November 24th 10 am
As Thanksgiving approaches, I always want to write about our Wild turkeys that are found throughout the area in grasslands, wet meadows, mixed forests, and on the drier hillsides. Last year I wrote about how these turkeys are not native to this area and talked about their impact on the native animals such as our amphibians and reptiles. These last few weeks walking out in the Willits valley I have seen many of these large birds. One day in particular I observed them gathering around one of the water troughs for the cattle, taking deep long drinks of water. Their clucks and yelps got my attention at first, and some of the males were fanning their tails out as the females milled around with their young, or ‘poults.’
Here are some facts I have learned about the Wild turkeys. They are large, ground dwelling birds with powerful legs, fan shaped tails, and a red fleshy lobe called a “wattle” that hangs from their chin. Male turkeys, also called “toms” or “gobblers,” sport a “beard” consisting of a tuft of black filamentous feathers protruding from their breast. Females, also known as “hens,” are smaller than the males, and have less impressive plumage. Young male turkeys are called “jakes” and have shorter tail feathers and a shorter beard than the adult males. Turkeys have a keen sense of hearing despite having no external ears and have excellent eyesight. They have an extremely wide field of vision because their eyes are located on opposite sides of their head.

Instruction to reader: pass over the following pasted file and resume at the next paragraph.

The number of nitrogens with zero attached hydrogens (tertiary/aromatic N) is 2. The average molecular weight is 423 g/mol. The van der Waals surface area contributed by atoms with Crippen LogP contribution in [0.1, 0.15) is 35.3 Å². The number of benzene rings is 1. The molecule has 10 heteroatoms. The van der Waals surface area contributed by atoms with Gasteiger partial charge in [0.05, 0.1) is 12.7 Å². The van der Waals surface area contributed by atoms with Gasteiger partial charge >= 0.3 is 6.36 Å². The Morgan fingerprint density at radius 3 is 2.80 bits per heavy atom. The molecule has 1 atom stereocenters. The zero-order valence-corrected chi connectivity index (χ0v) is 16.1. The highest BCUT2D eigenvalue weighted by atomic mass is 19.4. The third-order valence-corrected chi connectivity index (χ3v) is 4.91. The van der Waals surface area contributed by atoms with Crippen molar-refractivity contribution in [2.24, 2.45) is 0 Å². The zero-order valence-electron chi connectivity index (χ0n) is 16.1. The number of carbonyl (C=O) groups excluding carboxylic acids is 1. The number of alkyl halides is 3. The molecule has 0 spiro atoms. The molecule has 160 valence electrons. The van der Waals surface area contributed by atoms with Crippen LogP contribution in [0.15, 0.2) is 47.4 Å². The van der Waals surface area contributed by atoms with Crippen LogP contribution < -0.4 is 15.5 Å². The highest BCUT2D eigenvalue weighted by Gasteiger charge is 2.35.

They are relatively fast and can run at speeds of up to 20 miles per hour. They are also short-distance fliers when they need to scramble and can reach speeds of up to 55 miles per hour. A full-grown male turkey will measure up to 4 feet long and may weigh up to 30 pounds. With a 6-foot wingspan, they are one of the larger forest birds, roosting in the evenings in the tree canopy. A turkey’s diet consists of seeds, nuts, fruit, insects, small lizards, snakes, and pretty much whatever small animal they can catch. Turkey calls can be quite loud. On a clear, quiet day, a gobble made by a male turkey can be heard from a mile away.
As I watch these interesting birds, I notice how much they communicate with each other and how they are continually interacting. This flock of almost 30 individuals is a family of sorts and since it is not mating season, they all seem to be getting along. Benjamin Franklin wrote that the Wild turkey would have made a better choice for the national bird of the United States than the bald eagle. Although the turkey was a little vain and silly, it was a bird of courage, and would not hesitate to attack British troops that invaded his farm yard with a red coat on. It is astounding how well the Wild turkey has adapted to living all over California in many habitats and this makes me think Benjamin was right!